Thursday, October 28, 2004
Reflections from the National Mall
This past Monday I took the opportunity to visit the World War II Memorial on the National Mall in Washington, DC. I've been meaning to do it for a long time, but its taken until now to get myself over the Potomac River with time to sightsee.
For those of you who haven't had the chance to actually see the memorial, I highly recommend you take the time to make the pilgrimage. Its well worth it.
The memorial sits in the shadows of both the Washington Monument and the Lincoln Memorial. It memorializes both the Atlantic and Pacific theatres of that war. Inscribed along the walls are notable quotations from Eisenhower, MacArthur, Roosevelt, and others. It is truly a sight to behold.
Centered between the Atlantic and Pacific Arches is a fountain in front of which is a field of 400 Gold Stars. Each star symbolizes 1,000 people who made the journey across the seas to defend freedom and never got a chance to make the trip home. Atop the star field is the emblazoned words:
Here We Mark The Price of Freedom.
I pondered on this for a few minutes. So many people. Such carnage. Truly, as Eisenhower said, we shall not see their like again. I stand in awe of the people behind those stars. They pressed forward, onward, and upward in the face of seemingly insurmountable odds and extremely high casualties. To put the current conflict in context, the Global War on Terror would rate about 1.5 stars - 4.5 if you add the casualties of September 11, 2001. I thought about this comparison and wondered what the D-Day, Iwo Jima, and Battle of the Bulge commanders would have given to have lost just 1,000 men.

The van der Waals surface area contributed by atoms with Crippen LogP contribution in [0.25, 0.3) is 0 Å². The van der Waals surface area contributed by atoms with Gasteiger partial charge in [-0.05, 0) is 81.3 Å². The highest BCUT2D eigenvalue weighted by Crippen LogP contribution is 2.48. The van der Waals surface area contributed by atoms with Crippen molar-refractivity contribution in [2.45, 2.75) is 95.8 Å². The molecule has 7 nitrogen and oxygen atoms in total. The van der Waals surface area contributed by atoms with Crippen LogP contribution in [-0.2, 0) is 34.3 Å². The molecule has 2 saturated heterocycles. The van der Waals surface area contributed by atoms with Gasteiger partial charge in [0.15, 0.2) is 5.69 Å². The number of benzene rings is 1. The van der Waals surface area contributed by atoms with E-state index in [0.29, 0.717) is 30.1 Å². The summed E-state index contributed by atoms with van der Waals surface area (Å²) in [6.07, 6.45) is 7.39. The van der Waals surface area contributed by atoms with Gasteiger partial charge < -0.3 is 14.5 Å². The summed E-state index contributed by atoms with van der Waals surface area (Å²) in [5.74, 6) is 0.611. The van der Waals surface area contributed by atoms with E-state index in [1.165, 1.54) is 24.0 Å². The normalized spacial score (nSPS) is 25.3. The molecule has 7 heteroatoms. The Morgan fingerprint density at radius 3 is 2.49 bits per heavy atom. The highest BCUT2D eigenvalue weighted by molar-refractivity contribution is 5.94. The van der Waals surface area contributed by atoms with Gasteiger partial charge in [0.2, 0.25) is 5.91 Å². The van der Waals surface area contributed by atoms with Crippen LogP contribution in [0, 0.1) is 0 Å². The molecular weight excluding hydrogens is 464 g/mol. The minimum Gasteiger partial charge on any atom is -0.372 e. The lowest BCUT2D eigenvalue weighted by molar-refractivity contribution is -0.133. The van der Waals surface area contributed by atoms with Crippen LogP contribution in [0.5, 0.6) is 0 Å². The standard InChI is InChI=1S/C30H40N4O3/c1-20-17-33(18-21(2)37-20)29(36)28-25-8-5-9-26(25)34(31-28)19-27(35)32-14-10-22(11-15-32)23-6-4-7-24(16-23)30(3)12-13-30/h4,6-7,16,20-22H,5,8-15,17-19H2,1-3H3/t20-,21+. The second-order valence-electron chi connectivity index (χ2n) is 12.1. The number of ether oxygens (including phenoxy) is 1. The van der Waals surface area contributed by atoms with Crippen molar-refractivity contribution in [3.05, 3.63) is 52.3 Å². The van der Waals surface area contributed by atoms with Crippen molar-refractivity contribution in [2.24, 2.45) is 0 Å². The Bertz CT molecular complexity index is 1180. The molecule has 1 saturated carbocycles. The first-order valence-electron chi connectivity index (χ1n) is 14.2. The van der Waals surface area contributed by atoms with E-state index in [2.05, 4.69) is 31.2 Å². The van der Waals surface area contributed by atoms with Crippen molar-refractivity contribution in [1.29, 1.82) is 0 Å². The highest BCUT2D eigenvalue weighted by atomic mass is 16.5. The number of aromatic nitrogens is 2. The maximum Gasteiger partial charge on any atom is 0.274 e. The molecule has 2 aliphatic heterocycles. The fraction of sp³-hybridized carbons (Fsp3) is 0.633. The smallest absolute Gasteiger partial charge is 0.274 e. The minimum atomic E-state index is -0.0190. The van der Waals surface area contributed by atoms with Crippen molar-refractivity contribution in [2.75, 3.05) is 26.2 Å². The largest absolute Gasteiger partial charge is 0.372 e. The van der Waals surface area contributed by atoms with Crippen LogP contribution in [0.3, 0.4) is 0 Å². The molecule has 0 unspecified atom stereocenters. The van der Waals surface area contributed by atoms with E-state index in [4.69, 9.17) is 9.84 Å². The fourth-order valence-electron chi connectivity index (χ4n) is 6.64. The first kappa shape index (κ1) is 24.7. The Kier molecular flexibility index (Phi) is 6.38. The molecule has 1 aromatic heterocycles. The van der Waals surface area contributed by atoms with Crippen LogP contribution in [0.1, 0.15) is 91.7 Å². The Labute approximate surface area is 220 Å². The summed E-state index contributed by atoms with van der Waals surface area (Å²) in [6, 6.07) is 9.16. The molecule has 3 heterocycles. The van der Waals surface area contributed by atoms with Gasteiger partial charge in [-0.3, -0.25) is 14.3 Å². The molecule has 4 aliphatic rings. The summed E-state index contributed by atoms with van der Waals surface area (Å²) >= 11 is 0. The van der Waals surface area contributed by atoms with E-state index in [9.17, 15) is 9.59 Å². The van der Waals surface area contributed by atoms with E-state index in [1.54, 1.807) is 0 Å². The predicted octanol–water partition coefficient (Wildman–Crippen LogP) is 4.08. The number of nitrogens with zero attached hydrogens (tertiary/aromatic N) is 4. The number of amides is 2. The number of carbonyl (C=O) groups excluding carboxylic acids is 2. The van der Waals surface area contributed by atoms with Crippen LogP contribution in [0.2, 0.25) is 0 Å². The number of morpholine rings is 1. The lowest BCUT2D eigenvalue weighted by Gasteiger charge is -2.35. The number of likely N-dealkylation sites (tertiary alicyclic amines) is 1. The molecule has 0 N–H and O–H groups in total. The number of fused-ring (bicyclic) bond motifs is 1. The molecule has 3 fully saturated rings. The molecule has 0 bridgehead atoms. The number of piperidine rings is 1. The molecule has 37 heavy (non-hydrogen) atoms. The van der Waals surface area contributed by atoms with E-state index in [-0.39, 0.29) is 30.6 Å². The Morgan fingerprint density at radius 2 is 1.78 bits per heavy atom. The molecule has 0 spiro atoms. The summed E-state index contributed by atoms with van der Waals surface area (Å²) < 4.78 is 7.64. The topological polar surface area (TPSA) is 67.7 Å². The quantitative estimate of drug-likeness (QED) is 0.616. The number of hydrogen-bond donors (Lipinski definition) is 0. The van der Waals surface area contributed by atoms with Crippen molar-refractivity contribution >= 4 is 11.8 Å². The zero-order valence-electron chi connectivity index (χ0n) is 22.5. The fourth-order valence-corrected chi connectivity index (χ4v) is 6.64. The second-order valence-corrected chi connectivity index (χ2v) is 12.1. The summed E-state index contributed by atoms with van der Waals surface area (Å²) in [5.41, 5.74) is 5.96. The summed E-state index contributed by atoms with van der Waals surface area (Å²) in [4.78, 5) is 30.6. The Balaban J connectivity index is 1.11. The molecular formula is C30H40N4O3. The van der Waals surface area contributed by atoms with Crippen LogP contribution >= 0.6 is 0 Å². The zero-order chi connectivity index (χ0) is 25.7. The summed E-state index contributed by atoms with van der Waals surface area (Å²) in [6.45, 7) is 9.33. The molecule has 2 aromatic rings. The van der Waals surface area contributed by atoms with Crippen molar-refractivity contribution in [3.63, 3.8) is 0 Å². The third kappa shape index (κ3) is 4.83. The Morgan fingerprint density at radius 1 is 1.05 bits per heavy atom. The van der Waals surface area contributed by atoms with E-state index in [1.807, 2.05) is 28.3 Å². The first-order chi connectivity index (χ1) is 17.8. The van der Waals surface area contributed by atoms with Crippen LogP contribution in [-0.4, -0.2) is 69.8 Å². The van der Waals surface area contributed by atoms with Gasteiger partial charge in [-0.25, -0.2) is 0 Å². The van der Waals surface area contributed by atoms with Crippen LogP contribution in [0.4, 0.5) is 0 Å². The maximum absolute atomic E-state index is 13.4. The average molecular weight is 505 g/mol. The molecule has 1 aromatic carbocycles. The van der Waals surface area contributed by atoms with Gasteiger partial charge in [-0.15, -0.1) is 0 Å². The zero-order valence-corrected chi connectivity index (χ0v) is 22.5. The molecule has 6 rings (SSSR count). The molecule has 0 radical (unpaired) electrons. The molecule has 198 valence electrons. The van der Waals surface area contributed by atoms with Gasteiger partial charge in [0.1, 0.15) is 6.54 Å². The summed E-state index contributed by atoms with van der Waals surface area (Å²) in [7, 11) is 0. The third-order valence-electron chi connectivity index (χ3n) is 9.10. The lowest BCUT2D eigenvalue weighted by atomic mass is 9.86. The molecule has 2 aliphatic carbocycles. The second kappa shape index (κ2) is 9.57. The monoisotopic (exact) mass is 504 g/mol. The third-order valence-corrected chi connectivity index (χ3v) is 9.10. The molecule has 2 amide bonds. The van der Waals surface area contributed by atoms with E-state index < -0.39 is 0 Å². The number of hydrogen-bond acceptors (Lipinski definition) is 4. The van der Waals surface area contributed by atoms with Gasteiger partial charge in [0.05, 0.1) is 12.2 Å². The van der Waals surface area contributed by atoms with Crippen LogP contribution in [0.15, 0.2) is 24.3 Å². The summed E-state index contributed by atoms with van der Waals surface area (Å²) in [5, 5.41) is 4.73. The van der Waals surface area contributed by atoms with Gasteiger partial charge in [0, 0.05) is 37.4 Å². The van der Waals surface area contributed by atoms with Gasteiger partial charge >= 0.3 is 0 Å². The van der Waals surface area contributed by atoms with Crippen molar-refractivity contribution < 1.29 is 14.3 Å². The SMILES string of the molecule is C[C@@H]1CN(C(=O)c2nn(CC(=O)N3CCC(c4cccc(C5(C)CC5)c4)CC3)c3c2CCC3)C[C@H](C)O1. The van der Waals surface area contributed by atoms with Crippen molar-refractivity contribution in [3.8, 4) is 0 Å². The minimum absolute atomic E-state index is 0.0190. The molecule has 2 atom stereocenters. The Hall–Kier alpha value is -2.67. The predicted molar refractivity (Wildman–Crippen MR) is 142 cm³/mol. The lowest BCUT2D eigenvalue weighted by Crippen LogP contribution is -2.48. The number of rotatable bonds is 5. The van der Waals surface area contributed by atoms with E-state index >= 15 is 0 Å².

I have also often wondered what drove these men up the beaches of so many far off places. The answer to my question came as I heard my 18 month old daughter babbling as she bobbled along (as only a toddler can) the stone floor of the memorial towards me. As I picked her up and tossed her in the air the thought came to me that this was what drove them to victory. The soldiers, sailors, airmen, and marines memorialized by the star field will never have a chance to toss their daughters in the air. What drove them to do their duty was the knowledge that guys like me would have the chances they would never get.
So, on November 2nd, let the word go forth from this time and place that the Torch of Liberty still burns brightly (despite the best efforts of the Breck Girl) and has been taken up by a new and more responsible generation of Americans. We choose to do these things, undertake these missions, and fulfill this destiny not because it is easy, but because it is hard. Because the Peacemakers of the United States Armed Forces know that by shedding some of their blood here and now, future generations may be spared from adding untold gallons in later years. We shall do that which we know to be right, and by reliance on the Almighty and America's righteous might we shall see ourselves, our country, and freedom clear to absolute victory - So Help us God.
Here endeth the lesson.